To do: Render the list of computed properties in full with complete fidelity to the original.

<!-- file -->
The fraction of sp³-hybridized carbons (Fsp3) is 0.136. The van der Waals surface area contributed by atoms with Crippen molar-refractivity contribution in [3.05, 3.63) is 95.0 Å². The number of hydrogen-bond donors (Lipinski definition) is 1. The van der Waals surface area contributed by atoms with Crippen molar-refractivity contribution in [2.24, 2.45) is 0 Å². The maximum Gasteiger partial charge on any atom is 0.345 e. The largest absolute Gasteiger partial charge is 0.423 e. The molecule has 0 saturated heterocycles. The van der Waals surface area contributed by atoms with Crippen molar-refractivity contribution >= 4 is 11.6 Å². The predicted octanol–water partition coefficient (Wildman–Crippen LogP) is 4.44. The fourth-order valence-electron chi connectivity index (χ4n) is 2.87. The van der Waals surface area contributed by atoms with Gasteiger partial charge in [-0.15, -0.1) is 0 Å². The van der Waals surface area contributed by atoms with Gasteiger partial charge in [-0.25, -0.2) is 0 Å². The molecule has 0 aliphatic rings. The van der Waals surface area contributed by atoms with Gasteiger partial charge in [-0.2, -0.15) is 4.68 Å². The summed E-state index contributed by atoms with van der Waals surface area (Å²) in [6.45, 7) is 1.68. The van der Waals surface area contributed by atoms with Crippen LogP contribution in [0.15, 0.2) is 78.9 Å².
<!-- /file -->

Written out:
The fraction of sp³-hybridized carbons (Fsp3) is 0.136. The van der Waals surface area contributed by atoms with Crippen molar-refractivity contribution in [3.05, 3.63) is 95.0 Å². The number of hydrogen-bond donors (Lipinski definition) is 1. The van der Waals surface area contributed by atoms with Crippen molar-refractivity contribution in [2.24, 2.45) is 0 Å². The maximum Gasteiger partial charge on any atom is 0.345 e. The largest absolute Gasteiger partial charge is 0.423 e. The molecule has 0 saturated heterocycles. The van der Waals surface area contributed by atoms with Crippen molar-refractivity contribution >= 4 is 11.6 Å². The predicted octanol–water partition coefficient (Wildman–Crippen LogP) is 4.44. The fourth-order valence-electron chi connectivity index (χ4n) is 2.87. The van der Waals surface area contributed by atoms with Gasteiger partial charge in [-0.15, -0.1) is 0 Å². The van der Waals surface area contributed by atoms with Gasteiger partial charge in [-0.25, -0.2) is 0 Å². The molecule has 0 aliphatic rings. The van der Waals surface area contributed by atoms with Gasteiger partial charge in [-0.2, -0.15) is 4.68 Å². The summed E-state index contributed by atoms with van der Waals surface area (Å²) in [6.45, 7) is 1.68. The van der Waals surface area contributed by atoms with Crippen LogP contribution in [0.15, 0.2) is 78.9 Å².